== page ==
Inmates Can Legally Possess Marijuana, but Not Smoke It, California Court Rules

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AdvertisementSupported byInmates Can Legally Possess Marijuana, but Not Smoke It, California Court RulesAn appeals court said that inmates were within their rights to possess up to an ounce of pot, but noted that prison authorities could still ban it.ImageCreditCreditGillian Flaccus/Associated PressBy Derrick Bryson TaylorJune 16, 2019A California court has ruled that prison inmates are legally allowed to possess marijuana, but that they are not permitted to use it.Last week, the Third District Court of Appeal in Sacramento overturned the convictions of five inmates who were found with pot, pointing to the language of Proposition 64, the 2016 ballot initiative that made possession of less than one ounce of marijuana no longer a felony in the state.“The purpose of the language is to describe the vast array of means of consumption, and consumption, not possession, is the act the voters determined should remain criminalized if the user is in prison,” said the ruling, which was handed down on Tuesday. “We agree with defendants that consumption can be achieved in ways not strictly involving smoking or ingesting, such as inhaled as a nonburning vapor or applied topically such that it is absorbed through the skin.”However, the court pointed out that smoking or ingesting marijuana remained a felony.The ruling added that prison authorities reserved the right to ban possession to “maintain order and safety in the prisons.”The state’s penal code makes it a crime for a person to bring “contraband” into prison, including alcohol and controlled substances.“While the court’s decision is still under review, we want to be clear that drug use and sales within state prisons remains prohibited,” said Vicky Waters, a spokeswoman for the California Department of Corrections and Rehabilitation. “C.D.C.R. is committed to providing a safe, accountable environment for prisoners and staff alike, and we plan to evaluate this decision with an eye toward maintaining health and security within our institutions.”The thinking behind allowing possession but not consumption was clear to at least one lawyer.“You can never have smoking in a facility because you can have fires, everybody’s trapped in cells, they can’t get out,” Michael Kraut, a California criminal defense attorney and former prosecutor, said on Saturday. “So the issue is not the possession of the marijuana; it’s not the issue whether it’s medical or medicinal or recreational.”“The issue is you can’t have a fire,” he said.A marijuana advocacy group in California said it did not think the ruling would have any real-world effects.“I think it’s sort of a novelty decision,” said Paul Armentano, deputy director of the National Organization for the Reform of Marijuana Laws, which champions fair marijuana laws and regulations in California. “As is well acknowledged, plenty of behaviors and activities may be legal under state law that are not necessarily permissible to those that are incarcerated.”Mr. Armentano explained that while marijuana — in small amounts — was legal for adults in California, nothing was preventing the state corrections agency from taking its own actions.“This is one of these issues where such a loophole may exist, but it is arguably only going to exist for a short period of time,” Mr. Armentano said. “You’d be hard-pressed to make an argument that the majority of Californians, when they were deciding on this issue, were voting to allow marijuana in the criminal justice system.”He said he did not believe that inmates should be allowed to use marijuana.“It would be inconsistent with existing laws and regulations” and cultural mores, he said, “to allow inmates to use any sort of recreational intoxicants.”Think Pot Policy Is Settled? Think AgainApril 18, 2019Californians Legalize Marijuana in Vote That Could Echo NationallyNov. 9, 2016Advertisement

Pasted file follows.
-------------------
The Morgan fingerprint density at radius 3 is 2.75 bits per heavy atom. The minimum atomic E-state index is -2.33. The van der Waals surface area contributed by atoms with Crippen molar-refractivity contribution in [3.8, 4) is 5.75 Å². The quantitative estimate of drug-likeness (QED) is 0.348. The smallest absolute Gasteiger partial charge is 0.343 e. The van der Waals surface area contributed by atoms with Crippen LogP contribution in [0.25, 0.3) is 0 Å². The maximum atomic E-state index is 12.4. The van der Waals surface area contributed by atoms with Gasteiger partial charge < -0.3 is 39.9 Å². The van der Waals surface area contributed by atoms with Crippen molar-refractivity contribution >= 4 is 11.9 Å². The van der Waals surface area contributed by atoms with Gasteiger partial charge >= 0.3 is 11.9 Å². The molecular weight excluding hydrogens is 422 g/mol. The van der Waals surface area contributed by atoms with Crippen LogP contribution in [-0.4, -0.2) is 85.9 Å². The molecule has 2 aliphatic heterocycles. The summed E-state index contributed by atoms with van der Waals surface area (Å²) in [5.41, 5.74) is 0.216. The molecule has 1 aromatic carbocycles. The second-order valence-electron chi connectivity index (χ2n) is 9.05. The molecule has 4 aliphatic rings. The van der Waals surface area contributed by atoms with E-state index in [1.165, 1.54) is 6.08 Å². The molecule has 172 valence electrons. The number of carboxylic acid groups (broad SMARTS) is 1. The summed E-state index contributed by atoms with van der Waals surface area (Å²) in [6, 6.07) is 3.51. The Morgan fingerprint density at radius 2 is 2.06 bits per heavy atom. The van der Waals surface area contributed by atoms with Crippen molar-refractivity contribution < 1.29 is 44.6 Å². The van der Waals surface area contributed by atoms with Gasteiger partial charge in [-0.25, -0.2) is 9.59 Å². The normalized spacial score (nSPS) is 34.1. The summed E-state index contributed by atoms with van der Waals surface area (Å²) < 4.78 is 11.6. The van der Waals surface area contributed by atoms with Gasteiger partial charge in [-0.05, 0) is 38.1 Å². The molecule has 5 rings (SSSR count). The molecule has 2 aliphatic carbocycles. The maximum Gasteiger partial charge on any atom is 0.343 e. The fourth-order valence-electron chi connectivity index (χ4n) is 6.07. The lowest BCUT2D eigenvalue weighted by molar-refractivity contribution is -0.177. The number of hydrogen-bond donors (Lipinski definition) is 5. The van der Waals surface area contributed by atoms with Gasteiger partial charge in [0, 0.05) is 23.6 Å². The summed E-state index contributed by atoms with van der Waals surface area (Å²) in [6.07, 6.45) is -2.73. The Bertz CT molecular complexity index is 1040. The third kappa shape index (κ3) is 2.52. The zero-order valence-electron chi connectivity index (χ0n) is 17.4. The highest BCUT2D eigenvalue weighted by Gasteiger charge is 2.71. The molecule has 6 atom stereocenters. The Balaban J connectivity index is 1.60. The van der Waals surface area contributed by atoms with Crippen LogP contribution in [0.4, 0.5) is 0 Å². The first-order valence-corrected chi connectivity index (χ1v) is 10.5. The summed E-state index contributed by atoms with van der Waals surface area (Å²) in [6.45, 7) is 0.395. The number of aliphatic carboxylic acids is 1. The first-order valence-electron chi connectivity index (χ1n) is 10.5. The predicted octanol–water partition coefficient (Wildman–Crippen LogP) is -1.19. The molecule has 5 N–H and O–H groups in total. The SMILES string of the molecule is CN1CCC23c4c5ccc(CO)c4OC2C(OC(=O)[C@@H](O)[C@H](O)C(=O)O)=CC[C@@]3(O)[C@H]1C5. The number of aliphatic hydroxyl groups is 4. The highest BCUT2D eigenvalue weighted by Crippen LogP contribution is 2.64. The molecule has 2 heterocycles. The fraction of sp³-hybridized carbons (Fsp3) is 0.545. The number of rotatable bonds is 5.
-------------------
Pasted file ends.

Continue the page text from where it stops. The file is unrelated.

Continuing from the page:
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Inmates Can Legally Possess Marijuana, but Not Smoke It, California Court Rules

An appeals court said that inmates were within their rights to possess up to an ounce of pot, but noted that prison authorities could still ban it.

ImageCreditCreditGillian Flaccus/Associated Press

By Derrick Bryson Taylor

June 16, 2019

A California court has ruled that prison inmates are legally allowed to possess marijuana, but that they are not permitted to use it.

Last week, the Third District Court of Appeal in Sacramento overturned the convictions of five inmates who were found with pot, pointing to the language of Proposition 64, the 2016 ballot initiative that made possession of less than one ounce of marijuana no longer a felony in the state.

“The purpose of the language is to describe the vast array of means of consumption, and consumption, not possession, is the act the voters determined should remain criminalized if the user...

Read the full article @ NY Times